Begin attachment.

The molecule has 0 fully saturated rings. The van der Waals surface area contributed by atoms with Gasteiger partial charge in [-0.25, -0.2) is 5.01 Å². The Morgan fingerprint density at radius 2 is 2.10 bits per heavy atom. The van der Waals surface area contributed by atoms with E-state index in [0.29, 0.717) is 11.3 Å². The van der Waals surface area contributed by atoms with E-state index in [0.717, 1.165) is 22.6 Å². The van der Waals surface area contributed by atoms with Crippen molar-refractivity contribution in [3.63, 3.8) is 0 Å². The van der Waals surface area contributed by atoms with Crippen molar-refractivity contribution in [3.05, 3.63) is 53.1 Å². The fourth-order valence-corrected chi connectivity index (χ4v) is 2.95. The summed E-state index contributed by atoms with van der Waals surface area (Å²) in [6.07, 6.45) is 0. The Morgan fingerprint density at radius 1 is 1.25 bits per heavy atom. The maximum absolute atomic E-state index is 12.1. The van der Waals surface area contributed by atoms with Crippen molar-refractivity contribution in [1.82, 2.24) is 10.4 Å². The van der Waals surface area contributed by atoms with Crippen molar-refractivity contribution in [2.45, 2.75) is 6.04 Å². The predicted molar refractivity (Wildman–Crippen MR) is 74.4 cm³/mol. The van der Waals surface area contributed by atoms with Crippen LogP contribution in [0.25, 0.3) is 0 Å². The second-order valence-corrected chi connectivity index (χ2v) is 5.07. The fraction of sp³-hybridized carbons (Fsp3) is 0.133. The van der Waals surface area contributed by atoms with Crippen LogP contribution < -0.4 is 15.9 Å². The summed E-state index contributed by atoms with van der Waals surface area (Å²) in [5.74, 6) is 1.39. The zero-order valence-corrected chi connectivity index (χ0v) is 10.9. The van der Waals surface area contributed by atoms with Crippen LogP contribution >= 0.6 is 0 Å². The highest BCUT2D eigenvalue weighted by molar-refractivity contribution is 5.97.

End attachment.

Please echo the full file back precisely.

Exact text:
The molecule has 0 fully saturated rings. The van der Waals surface area contributed by atoms with Gasteiger partial charge in [-0.25, -0.2) is 5.01 Å². The Morgan fingerprint density at radius 2 is 2.10 bits per heavy atom. The van der Waals surface area contributed by atoms with E-state index in [0.29, 0.717) is 11.3 Å². The van der Waals surface area contributed by atoms with E-state index in [0.717, 1.165) is 22.6 Å². The van der Waals surface area contributed by atoms with Crippen molar-refractivity contribution in [3.63, 3.8) is 0 Å². The van der Waals surface area contributed by atoms with Crippen molar-refractivity contribution in [3.05, 3.63) is 53.1 Å². The fourth-order valence-corrected chi connectivity index (χ4v) is 2.95. The summed E-state index contributed by atoms with van der Waals surface area (Å²) in [6.07, 6.45) is 0. The Morgan fingerprint density at radius 1 is 1.25 bits per heavy atom. The maximum absolute atomic E-state index is 12.1. The van der Waals surface area contributed by atoms with Crippen molar-refractivity contribution in [1.82, 2.24) is 10.4 Å². The van der Waals surface area contributed by atoms with Crippen molar-refractivity contribution in [2.45, 2.75) is 6.04 Å². The predicted molar refractivity (Wildman–Crippen MR) is 74.4 cm³/mol. The van der Waals surface area contributed by atoms with Crippen LogP contribution in [0.25, 0.3) is 0 Å². The second-order valence-corrected chi connectivity index (χ2v) is 5.07. The fraction of sp³-hybridized carbons (Fsp3) is 0.133. The van der Waals surface area contributed by atoms with Crippen LogP contribution < -0.4 is 15.9 Å². The summed E-state index contributed by atoms with van der Waals surface area (Å²) in [5.74, 6) is 1.39. The zero-order valence-corrected chi connectivity index (χ0v) is 10.9. The van der Waals surface area contributed by atoms with Crippen LogP contribution >= 0.6 is 0 Å². The highest BCUT2D eigenvalue weighted by molar-refractivity contribution is 5.97.